Researchers at IBM’s India Research Laboratory have developed software technology that uses sophisticated math algorithms to extract and deliver business insights hidden within the information gathered by companies during customer service calls and other interactions. The new business intelligence technology, called ProAct, is a text analytics tool, which automates previously manual analysis and evaluation of customer service calls and provides insight to help companies assess and improve their performance. ProAct provides an integrated analysis of structured information such as agent and product databases and unstructured data such as email, call logs, call transcription to identify reason for dissatisfaction, agent performance issues and typical product problems. Based on the Unstructured Information Management Analysis (UIMA) framework that IBM contributed to the open source Apache Software Foundation in 2006, the ProAct technology was initially developed as a service engagement. Now the new algorithms are being packaged in software and deployed in many IBM call center customers around the world. UIMA is an open source software framework that helps organizations build new analysis technologies that help organizations gain more insight from their unstructured information by discovering relationships, identifying patterns, and predicting outcomes. IBM uses UIMA to enable text analysis, extraction and concept search capabilities in other parts of its portfolio of enterprise search software products, including OmniFind Enterprise Edition, OmniFind Analytics Edition, and OmniFind Yahoo! Edition. http://www.research.ibm.com/irl/
I try keep up with the latest trends in IT strategy. (Some of my favorite sites are Darwin and IT Business Edge.) You know, the topics that are of interest to CIOs and other top-level business and technology minds. And I have to say that content management comes up sometimes in the trades, but when it comes to major headlines, all the rage these days is CRM—Customer Relationship Management.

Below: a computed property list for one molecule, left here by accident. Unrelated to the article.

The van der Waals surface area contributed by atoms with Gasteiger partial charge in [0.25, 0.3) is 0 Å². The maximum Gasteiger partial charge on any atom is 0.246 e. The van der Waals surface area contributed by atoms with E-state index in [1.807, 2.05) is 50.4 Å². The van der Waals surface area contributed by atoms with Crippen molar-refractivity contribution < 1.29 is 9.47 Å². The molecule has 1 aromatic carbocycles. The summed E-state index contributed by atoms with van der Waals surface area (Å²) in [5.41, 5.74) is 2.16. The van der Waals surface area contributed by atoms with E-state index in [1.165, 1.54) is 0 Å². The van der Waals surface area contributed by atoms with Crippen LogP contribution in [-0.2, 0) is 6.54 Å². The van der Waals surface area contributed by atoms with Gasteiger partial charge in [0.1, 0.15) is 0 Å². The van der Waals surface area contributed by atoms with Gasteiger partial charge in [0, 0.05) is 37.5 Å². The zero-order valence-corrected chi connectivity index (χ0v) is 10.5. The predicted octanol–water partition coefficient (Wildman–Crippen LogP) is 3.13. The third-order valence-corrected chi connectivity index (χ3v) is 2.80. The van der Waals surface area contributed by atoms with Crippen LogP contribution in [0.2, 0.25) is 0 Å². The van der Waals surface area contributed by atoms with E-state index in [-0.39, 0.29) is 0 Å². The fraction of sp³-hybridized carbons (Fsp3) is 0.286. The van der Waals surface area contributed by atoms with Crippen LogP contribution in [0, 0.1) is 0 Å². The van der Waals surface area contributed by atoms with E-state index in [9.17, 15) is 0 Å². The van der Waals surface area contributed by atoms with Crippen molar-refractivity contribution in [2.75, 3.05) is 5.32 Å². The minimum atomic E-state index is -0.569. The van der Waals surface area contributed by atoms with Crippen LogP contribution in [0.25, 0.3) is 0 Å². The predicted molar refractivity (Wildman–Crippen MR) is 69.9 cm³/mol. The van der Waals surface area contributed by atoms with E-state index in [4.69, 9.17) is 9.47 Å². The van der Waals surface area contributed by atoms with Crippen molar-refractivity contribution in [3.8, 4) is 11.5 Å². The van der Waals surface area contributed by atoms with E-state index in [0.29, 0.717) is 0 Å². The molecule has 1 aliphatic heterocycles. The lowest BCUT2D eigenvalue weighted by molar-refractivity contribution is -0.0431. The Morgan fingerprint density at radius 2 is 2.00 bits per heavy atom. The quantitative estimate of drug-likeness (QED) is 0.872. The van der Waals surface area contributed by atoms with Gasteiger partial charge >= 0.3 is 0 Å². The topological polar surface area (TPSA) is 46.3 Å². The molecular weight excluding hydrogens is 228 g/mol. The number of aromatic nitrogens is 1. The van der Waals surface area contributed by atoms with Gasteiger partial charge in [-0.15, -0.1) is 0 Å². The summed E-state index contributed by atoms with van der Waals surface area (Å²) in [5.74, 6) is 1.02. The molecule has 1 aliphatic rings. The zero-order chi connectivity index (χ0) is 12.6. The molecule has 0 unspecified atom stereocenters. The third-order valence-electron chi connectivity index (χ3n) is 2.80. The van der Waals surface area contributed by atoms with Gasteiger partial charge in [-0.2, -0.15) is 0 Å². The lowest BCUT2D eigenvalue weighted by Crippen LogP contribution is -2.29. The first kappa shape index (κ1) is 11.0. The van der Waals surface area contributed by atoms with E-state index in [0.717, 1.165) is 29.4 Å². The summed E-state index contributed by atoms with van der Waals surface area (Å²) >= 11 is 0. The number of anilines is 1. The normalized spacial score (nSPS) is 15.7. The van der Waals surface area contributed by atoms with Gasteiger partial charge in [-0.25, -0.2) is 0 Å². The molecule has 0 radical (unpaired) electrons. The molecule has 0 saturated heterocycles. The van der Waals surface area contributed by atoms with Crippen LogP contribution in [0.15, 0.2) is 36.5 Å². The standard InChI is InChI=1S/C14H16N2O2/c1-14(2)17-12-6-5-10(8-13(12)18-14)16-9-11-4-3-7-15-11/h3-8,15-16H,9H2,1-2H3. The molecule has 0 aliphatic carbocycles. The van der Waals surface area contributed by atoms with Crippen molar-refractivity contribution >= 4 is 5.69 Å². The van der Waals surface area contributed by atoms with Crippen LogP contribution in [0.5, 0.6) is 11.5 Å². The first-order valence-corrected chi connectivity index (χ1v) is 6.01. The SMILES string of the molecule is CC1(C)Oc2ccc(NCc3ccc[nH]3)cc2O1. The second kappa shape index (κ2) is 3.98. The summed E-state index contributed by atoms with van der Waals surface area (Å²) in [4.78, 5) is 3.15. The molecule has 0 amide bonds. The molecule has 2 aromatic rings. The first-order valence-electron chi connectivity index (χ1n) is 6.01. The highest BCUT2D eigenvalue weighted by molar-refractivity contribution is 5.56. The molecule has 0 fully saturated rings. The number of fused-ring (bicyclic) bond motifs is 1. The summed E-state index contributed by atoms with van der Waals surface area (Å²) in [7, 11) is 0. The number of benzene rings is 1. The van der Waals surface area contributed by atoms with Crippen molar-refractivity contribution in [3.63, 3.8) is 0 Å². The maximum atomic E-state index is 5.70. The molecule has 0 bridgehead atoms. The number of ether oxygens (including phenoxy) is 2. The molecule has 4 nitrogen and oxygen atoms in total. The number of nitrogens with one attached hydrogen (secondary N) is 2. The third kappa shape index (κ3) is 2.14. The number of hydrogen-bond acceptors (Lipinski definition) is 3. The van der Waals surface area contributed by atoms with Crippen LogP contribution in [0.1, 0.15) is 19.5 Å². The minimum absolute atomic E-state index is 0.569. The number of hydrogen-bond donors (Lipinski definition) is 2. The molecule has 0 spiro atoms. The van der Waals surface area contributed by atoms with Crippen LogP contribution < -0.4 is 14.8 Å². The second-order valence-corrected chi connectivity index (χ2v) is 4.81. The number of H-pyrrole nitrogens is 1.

It is interesting to me that CMS and CRM seem to have followed similar paths in terms of starting out as not-well-understood concepts and growing into fairly well defined systems with a prescribed set of functionality.
What I haven’t seen a lot of, though, to my surprise, is many people making a connection between CM and CRM—what to me would seem like a perfect marriage.
If you look at the many facets of CRM, you’ll find that it’s often very intricately interwoven (no product plug intended) with content. Take, for example, these aspects of CRM:
- Sales & Marketing Automation. A key task in the sales and marketing side of CRM is educating the customer (the well-targeted customer) about your products. How do you do that? You arm your sales staff, your Web site, e-mails, you call center teams, and your advertising channels with great content.
- Customer Care. The support piece of CRM relies heavily upon the discipline that we refer to as knowledge management. Especially in the area of post-sales support or tech support, where organizations are pushing for more self-service. This is a no-brainer. If you’re going to empower the customer to help themselves, how do you do it? With content.
- Personalization. I’ve long touted the fact that personalized communications with customers is a fabulous idea, but don’t even think about personalization until you have a solid content management foundation. I mean, seriously, it’s one thing to say, hey we’ve been able to divide our customers into these tiny demographic groups so we can send them messages that are right on target. But, guess what? Those targeted messages are content. Where should they live if not in a CMS?.
So, I’m going to go out on a limb here and suggest that there’s a potential new wave on the technology horizon. Maybe not tsunami size, but definitely good for surfing. It’s the vendors who start to recognize the powerful link between CMS and CRM.
In my crystal ball, the lines between knowledge management, content management, and customer relationship management will start to blur. As some already have, more CRM vendors will include document management (for things like managing contracts) in their suites. The Web plays a huge role in CRM. Will we see mergers of WCM and CRM companies?
Ironically, it almost seems that we’ve come full-circle back to the birthplace of CM (circa 1996) when Broadvision and Vignette dominated the CM marketplace and it was all about one-to-one customer communications. That (broad) vision was apparently too hard to realize back then! Maybe it’s possible now.
P.S. I’d love to hear your comments if you’ve been involved with any CMS/CRM integrations! Please add a comment or e-mail me at email@example.com.